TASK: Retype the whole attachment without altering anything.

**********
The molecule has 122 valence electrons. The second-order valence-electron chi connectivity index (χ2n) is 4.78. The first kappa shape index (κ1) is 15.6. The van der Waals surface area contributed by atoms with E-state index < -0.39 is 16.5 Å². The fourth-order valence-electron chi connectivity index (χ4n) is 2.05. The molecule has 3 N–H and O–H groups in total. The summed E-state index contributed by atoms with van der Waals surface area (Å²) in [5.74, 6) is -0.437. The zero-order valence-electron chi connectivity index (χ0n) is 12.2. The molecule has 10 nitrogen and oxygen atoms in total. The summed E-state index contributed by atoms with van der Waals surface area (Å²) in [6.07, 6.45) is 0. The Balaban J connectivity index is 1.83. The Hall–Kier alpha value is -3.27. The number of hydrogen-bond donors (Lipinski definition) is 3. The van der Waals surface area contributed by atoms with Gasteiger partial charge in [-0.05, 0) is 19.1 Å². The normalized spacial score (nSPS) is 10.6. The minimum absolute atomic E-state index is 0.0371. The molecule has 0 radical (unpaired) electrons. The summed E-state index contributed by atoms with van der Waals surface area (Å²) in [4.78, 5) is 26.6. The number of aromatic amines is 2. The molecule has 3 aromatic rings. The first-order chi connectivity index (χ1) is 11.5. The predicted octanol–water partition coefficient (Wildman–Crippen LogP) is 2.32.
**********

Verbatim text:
The molecule has 122 valence electrons. The second-order valence-electron chi connectivity index (χ2n) is 4.78. The first kappa shape index (κ1) is 15.6. The van der Waals surface area contributed by atoms with E-state index < -0.39 is 16.5 Å². The fourth-order valence-electron chi connectivity index (χ4n) is 2.05. The molecule has 3 N–H and O–H groups in total. The summed E-state index contributed by atoms with van der Waals surface area (Å²) in [5.74, 6) is -0.437. The zero-order valence-electron chi connectivity index (χ0n) is 12.2. The molecule has 10 nitrogen and oxygen atoms in total. The summed E-state index contributed by atoms with van der Waals surface area (Å²) in [6.07, 6.45) is 0. The Balaban J connectivity index is 1.83. The Hall–Kier alpha value is -3.27. The number of hydrogen-bond donors (Lipinski definition) is 3. The van der Waals surface area contributed by atoms with Gasteiger partial charge in [-0.05, 0) is 19.1 Å². The normalized spacial score (nSPS) is 10.6. The minimum absolute atomic E-state index is 0.0371. The molecule has 0 radical (unpaired) electrons. The summed E-state index contributed by atoms with van der Waals surface area (Å²) in [4.78, 5) is 26.6. The number of aromatic amines is 2. The molecule has 3 aromatic rings. The first-order chi connectivity index (χ1) is 11.5. The predicted octanol–water partition coefficient (Wildman–Crippen LogP) is 2.32.